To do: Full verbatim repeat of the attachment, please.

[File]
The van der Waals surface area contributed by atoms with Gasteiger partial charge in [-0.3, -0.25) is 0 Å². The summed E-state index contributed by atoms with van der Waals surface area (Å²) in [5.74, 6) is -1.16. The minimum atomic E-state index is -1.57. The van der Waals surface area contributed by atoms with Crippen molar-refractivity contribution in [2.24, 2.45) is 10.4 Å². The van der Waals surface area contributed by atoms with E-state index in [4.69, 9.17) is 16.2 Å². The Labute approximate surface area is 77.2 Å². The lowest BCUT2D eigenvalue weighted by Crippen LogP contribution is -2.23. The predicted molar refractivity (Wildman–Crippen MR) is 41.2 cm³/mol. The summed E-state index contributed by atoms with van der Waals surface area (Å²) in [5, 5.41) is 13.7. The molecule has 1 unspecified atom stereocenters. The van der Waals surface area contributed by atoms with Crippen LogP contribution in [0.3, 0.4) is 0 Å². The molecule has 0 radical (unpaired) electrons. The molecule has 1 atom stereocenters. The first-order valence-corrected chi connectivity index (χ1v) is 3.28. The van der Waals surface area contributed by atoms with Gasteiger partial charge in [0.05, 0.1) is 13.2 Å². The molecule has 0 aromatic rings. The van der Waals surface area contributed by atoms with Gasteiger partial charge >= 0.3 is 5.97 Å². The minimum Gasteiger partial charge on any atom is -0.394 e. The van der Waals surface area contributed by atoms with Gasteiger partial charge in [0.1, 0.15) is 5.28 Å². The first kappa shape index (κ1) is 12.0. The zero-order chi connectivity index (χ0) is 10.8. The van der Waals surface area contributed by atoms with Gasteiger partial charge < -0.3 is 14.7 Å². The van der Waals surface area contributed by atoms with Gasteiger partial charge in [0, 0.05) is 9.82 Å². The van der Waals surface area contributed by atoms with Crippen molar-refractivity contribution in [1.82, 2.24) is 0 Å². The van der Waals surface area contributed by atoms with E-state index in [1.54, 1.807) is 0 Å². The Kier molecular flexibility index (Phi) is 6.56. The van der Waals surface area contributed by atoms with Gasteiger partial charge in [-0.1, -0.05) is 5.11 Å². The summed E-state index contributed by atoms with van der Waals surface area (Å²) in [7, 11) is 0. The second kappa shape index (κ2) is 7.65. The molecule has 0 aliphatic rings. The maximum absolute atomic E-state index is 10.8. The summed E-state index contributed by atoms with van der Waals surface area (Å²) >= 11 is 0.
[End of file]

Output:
The van der Waals surface area contributed by atoms with Gasteiger partial charge in [-0.3, -0.25) is 0 Å². The summed E-state index contributed by atoms with van der Waals surface area (Å²) in [5.74, 6) is -1.16. The minimum atomic E-state index is -1.57. The van der Waals surface area contributed by atoms with Crippen molar-refractivity contribution in [2.24, 2.45) is 10.4 Å². The van der Waals surface area contributed by atoms with E-state index in [4.69, 9.17) is 16.2 Å². The Labute approximate surface area is 77.2 Å². The lowest BCUT2D eigenvalue weighted by Crippen LogP contribution is -2.23. The predicted molar refractivity (Wildman–Crippen MR) is 41.2 cm³/mol. The summed E-state index contributed by atoms with van der Waals surface area (Å²) in [5, 5.41) is 13.7. The molecule has 1 unspecified atom stereocenters. The van der Waals surface area contributed by atoms with Crippen LogP contribution in [0.3, 0.4) is 0 Å². The molecule has 0 radical (unpaired) electrons. The molecule has 1 atom stereocenters. The first-order valence-corrected chi connectivity index (χ1v) is 3.28. The van der Waals surface area contributed by atoms with Gasteiger partial charge in [0.05, 0.1) is 13.2 Å². The molecule has 0 aromatic rings. The van der Waals surface area contributed by atoms with Gasteiger partial charge >= 0.3 is 5.97 Å². The minimum Gasteiger partial charge on any atom is -0.394 e. The van der Waals surface area contributed by atoms with Gasteiger partial charge in [0.1, 0.15) is 5.28 Å². The first kappa shape index (κ1) is 12.0. The zero-order chi connectivity index (χ0) is 10.8. The van der Waals surface area contributed by atoms with Gasteiger partial charge < -0.3 is 14.7 Å². The van der Waals surface area contributed by atoms with Gasteiger partial charge in [0, 0.05) is 9.82 Å². The van der Waals surface area contributed by atoms with Crippen molar-refractivity contribution in [1.82, 2.24) is 0 Å². The van der Waals surface area contributed by atoms with E-state index in [1.54, 1.807) is 0 Å². The Kier molecular flexibility index (Phi) is 6.56. The van der Waals surface area contributed by atoms with Gasteiger partial charge in [-0.1, -0.05) is 5.11 Å². The summed E-state index contributed by atoms with van der Waals surface area (Å²) in [7, 11) is 0. The second kappa shape index (κ2) is 7.65. The molecule has 0 aliphatic rings. The maximum absolute atomic E-state index is 10.8. The summed E-state index contributed by atoms with van der Waals surface area (Å²) >= 11 is 0.